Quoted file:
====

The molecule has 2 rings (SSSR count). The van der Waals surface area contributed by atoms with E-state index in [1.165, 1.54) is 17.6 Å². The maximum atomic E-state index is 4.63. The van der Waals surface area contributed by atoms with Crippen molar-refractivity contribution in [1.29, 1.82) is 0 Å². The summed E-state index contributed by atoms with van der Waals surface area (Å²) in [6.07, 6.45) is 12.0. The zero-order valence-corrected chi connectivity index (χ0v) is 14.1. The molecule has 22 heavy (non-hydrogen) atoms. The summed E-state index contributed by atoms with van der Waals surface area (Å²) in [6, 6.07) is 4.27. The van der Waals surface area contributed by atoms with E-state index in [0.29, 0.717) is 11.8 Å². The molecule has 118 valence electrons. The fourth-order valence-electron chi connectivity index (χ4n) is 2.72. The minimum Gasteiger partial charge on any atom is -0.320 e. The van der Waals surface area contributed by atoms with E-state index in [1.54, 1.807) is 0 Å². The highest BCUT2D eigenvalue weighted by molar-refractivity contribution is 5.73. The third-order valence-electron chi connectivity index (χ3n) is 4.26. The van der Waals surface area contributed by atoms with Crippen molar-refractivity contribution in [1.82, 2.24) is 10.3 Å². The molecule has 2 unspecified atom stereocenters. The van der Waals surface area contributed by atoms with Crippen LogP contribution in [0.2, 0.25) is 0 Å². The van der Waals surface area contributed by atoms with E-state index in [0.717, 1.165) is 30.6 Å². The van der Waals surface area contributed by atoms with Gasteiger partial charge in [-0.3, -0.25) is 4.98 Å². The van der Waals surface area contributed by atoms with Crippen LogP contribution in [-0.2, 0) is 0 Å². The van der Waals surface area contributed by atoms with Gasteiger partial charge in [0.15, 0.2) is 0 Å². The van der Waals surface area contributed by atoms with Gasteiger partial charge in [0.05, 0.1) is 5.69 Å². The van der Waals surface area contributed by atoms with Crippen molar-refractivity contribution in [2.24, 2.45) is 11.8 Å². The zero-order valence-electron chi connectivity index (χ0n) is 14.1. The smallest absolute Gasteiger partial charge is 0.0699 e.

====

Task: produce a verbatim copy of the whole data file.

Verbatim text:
The molecule has 2 rings (SSSR count). The van der Waals surface area contributed by atoms with E-state index in [1.165, 1.54) is 17.6 Å². The maximum atomic E-state index is 4.63. The van der Waals surface area contributed by atoms with Crippen molar-refractivity contribution in [1.29, 1.82) is 0 Å². The summed E-state index contributed by atoms with van der Waals surface area (Å²) in [6.07, 6.45) is 12.0. The zero-order valence-corrected chi connectivity index (χ0v) is 14.1. The molecule has 22 heavy (non-hydrogen) atoms. The summed E-state index contributed by atoms with van der Waals surface area (Å²) in [6, 6.07) is 4.27. The van der Waals surface area contributed by atoms with E-state index in [0.29, 0.717) is 11.8 Å². The molecule has 118 valence electrons. The fourth-order valence-electron chi connectivity index (χ4n) is 2.72. The minimum Gasteiger partial charge on any atom is -0.320 e. The van der Waals surface area contributed by atoms with E-state index in [1.54, 1.807) is 0 Å². The highest BCUT2D eigenvalue weighted by molar-refractivity contribution is 5.73. The third-order valence-electron chi connectivity index (χ3n) is 4.26. The van der Waals surface area contributed by atoms with Crippen molar-refractivity contribution in [1.82, 2.24) is 10.3 Å². The molecule has 2 unspecified atom stereocenters. The van der Waals surface area contributed by atoms with Crippen LogP contribution in [0.2, 0.25) is 0 Å². The van der Waals surface area contributed by atoms with E-state index in [0.717, 1.165) is 30.6 Å². The van der Waals surface area contributed by atoms with Gasteiger partial charge in [-0.3, -0.25) is 4.98 Å². The van der Waals surface area contributed by atoms with Crippen LogP contribution in [-0.2, 0) is 0 Å². The van der Waals surface area contributed by atoms with Gasteiger partial charge in [0.15, 0.2) is 0 Å². The van der Waals surface area contributed by atoms with Gasteiger partial charge in [0.05, 0.1) is 5.69 Å². The van der Waals surface area contributed by atoms with Crippen molar-refractivity contribution in [2.24, 2.45) is 11.8 Å². The zero-order valence-electron chi connectivity index (χ0n) is 14.1. The smallest absolute Gasteiger partial charge is 0.0699 e.